During his thinking process, the text says that an angel of the Lord told him what to do: “Joseph, son of David, do not be afraid to take to you Mary your wife, for that which is conceived in her is of the Holy Spirit.” We don’t read the Lord directly appearing to Joseph, but we read that an angel appears to Joseph. The angel Gabriel appeared to Mary, so we can also believe an angel would appear to Joseph (though the text doesn’t say it was Gabriel). The angel tells Joseph that Mary is pregnant because of the Holy Spirit, that her pregnancy is from God, that she would give birth to the Son of God, God’s own Son, deity, the Lord Jesus. The child within her was not just any normal child, conceived by Mary and another human man. She wasn’t pregnant because of her own unfaithfulness. Rather, she was pregnant because of God’s plan to bring His own Son, Jesus, into the world to redeem mankind and reconcile the broken relationship between God and man.
We should also notice in verse 20 that the angel refers to Mary as “your wife,” she being engaged to Joseph. In verse 19, we read that Joseph is described as “her husband,” referring to Mary, so these two references signal how important engagements were in those days. Though they’re both engaged (which is not technically the same as married), engagements were implicit marriages in those days: if two people were engaged, then it was assumed they were married and “taken.” If a person was engaged, they were already off the market — long before the wedding date. Today, some who are engaged choose to go behind their fiance’s (or fiancee’s) back and “date on the side,” saying to themselves, “I’m only engaged,” but engagement wasn’t “only engagement” in those days; it was a public sign of commitment, an end to the “spouse searching” stage. We make a difference today, but then and again, we’re not talking about what’s merely new-age but what’s godly, what’s biblical, what’s morally right, what’s pleasing in the sight of God. And in the eyesight of God, engagement should bring a commitment before the marriage is pronounced and begins. If you can’t practice faithfulness to your fiance(e) during the engagement, how will you practice holiness, faithfulness, and spousal devotion after you two “tie the knot”?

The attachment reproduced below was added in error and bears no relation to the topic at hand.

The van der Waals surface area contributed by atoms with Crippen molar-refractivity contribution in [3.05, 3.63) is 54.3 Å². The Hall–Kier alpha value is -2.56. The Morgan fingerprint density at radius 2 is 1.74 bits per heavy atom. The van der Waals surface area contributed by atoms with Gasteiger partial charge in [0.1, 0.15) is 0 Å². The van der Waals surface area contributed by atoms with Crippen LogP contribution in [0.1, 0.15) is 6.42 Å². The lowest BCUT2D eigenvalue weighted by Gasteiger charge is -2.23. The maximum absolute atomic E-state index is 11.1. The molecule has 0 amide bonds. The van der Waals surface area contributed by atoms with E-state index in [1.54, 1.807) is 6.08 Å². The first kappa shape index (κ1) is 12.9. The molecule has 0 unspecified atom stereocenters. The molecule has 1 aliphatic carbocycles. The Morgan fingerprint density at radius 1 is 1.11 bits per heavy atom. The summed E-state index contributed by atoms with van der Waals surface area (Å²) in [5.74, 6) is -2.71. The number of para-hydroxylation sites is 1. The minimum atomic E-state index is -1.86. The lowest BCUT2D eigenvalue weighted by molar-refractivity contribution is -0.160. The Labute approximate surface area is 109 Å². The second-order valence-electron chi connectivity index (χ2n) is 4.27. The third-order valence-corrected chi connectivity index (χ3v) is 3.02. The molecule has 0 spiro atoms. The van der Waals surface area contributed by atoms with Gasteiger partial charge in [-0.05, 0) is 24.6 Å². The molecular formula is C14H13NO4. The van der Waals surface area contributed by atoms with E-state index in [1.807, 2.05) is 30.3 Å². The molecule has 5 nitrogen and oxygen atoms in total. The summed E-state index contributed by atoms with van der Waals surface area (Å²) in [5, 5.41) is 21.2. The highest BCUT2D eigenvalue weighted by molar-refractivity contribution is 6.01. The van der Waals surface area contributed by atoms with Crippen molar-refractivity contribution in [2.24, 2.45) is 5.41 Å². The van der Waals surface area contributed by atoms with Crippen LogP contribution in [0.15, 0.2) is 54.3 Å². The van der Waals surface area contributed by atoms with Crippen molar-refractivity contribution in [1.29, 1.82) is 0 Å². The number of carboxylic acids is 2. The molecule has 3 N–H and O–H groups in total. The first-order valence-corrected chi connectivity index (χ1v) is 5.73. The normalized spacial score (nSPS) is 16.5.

In verse 20, The angel refers to Joseph as “son of David,” revealing that Joseph is a descendant of David. We see this earlier in Matthew 1 when it comes to the genealogy of Jesus. In it, we read about “And Jacob begot Joseph the husband of Mary, of whom was born Jesus who is called Christ” in Matthew 1:16. Jesus is also called the Son of David, but He is the only descendant who is Divine and God’s Son.
In verse 21, the angel gives Joseph instructions on what to do with this news. The news in question is that Mary’s pregnancy is due to God, is God’s own doing, not her own, not hers with another man but rather, the Lord Himself. Mary’s pregnancy takes on a divine nature because the Child within her own womb was conceived by the Holy Spirit. He is God’s Son, He is God, He is the Lord. “And she will bring forth a Son, and you shall call His name JESUS, for He will save His people from their sins.” Mary, “she,” the virgin prophesied 700 years before in Isaiah 7:14, would be the one to bring forth a Son, to bear a Son, and Joseph was to call His name “Jesus.” The name “Jesus,” according to the angel, means “Savior,” and the name designated the role that the Son of God would fulfill: He would be the Savior of the world.